Administration of oral probiotic bacteria to pregnant women causes temporary infantile colonization. (Článek, 2004) [WorldCat.org]
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Administration of oral probiotic bacteria to pregnant women causes temporary infantile colonization.
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Administration of oral probiotic bacteria to pregnant women causes temporary infantile colonization.

Autor Michael Schultz Pracoviště: Department of Internal Medicine I, University of Regensburg, Regensburg, Germany. michael.schultz@klinik.uni-regensburg.de; Claudia Göttl; Rose J Young; Peter Iwen; Jon A Vanderhoof
Vydání/formát: Článek Článek : English
Zdroj:Journal of pediatric gastroenterology and nutrition, v38 n3 (200403): 293-7
Jiné databáze: WorldCatWorldCat
Shrnutí:
It is difficult to permanently change the composition of the complex intestinal microflora of the adult. Orally administered probiotic bacteria produce only temporary colonization of the intestine in patients with a fully developed gut microflora. The gastrointestinal tract of a healthy fetus is sterile. During the birth process and rapidly thereafter, microbes from the mother and the surrounding environment  Přečíst více...
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Detaily

Typ dokumentu Článek
Všichni autoři/tvůrci: Michael Schultz Pracoviště: Department of Internal Medicine I, University of Regensburg, Regensburg, Germany. michael.schultz@klinik.uni-regensburg.de; Claudia Göttl; Rose J Young; Peter Iwen; Jon A Vanderhoof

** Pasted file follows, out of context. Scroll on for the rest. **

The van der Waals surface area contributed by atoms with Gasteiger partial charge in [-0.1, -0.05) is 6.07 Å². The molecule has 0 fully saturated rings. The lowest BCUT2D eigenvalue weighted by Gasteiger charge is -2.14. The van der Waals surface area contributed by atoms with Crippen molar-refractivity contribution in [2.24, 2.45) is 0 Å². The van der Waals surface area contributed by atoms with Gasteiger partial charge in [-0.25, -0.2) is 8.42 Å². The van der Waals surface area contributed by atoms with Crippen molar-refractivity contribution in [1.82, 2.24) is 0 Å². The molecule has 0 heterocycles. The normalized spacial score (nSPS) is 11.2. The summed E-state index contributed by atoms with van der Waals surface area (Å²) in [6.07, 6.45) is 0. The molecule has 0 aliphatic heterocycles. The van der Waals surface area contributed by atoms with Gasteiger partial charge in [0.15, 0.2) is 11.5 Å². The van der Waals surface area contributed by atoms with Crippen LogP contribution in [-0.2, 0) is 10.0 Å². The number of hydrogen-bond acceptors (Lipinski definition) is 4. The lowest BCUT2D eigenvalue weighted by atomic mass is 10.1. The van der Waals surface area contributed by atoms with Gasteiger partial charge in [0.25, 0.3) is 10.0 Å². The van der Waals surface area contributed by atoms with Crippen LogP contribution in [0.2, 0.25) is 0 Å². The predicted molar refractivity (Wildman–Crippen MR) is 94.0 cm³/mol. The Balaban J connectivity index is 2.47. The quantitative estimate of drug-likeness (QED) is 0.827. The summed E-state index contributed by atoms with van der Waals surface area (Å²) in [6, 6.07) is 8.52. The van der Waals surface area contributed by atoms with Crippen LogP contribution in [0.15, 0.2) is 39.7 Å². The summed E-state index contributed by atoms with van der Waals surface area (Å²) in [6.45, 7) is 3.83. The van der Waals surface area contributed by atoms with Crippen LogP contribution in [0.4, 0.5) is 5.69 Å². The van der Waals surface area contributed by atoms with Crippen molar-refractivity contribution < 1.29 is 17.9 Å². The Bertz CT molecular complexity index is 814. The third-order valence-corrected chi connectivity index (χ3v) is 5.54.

ISSN:0277-2116
Poznámka o jazyku: English
Jednoznačný identifikátor: 112464134
Ocenění:

Anotace:

It is difficult to permanently change the composition of the complex intestinal microflora of the adult. Orally administered probiotic bacteria produce only temporary colonization of the intestine in patients with a fully developed gut microflora. The gastrointestinal tract of a healthy fetus is sterile. During the birth process and rapidly thereafter, microbes from the mother and the surrounding environment colonize the gastrointestinal tract until a dense, complex microflora develops. Probiotic bacteria have been shown to beneficially influence the intestinal and systemic immune system and mediate protection against nosocomial infections affecting the neonate. The purpose of this study was to determine whether oral administration of the probiotic micro-organism Lactobacillus rhamnosus strain GG (L. GG) to the pregnant woman leads to colonization of the newborn infant. The authors identified six women who were taking L. GG during late pregnancy. None of the children received L. GG after birth, and their mothers discontinued its consumption at the time of delivery. L. GG concentration in fecal samples was determined by colony morphology and molecular analysis. In all four children delivered vaginally and in one of two children delivered by cesarean section, L. GG was present in fecal samples at 1 and 6 months of age. Three children remained colonized for at least 12 months, and in two children L. GG was detected in fecal samples at 24 months of age. Three mothers were tested 1 month post partum and no L. GG was present in fecal samples. No L. GG was found in one of these women 24 months post partum. There was no L. GG detectable in stools of the siblings of two children at the 2-year and 3-years after birth of the index child. L. GG was not isolated from the stools of children whose mothers were not taking L. GG. Temporary colonization of an infant with L. GG may be possible by colonizing the pregnant mother before delivery. Colonization is stable for as long as 6 months, and in unexplained circumstances may persist for as long as 24 months.

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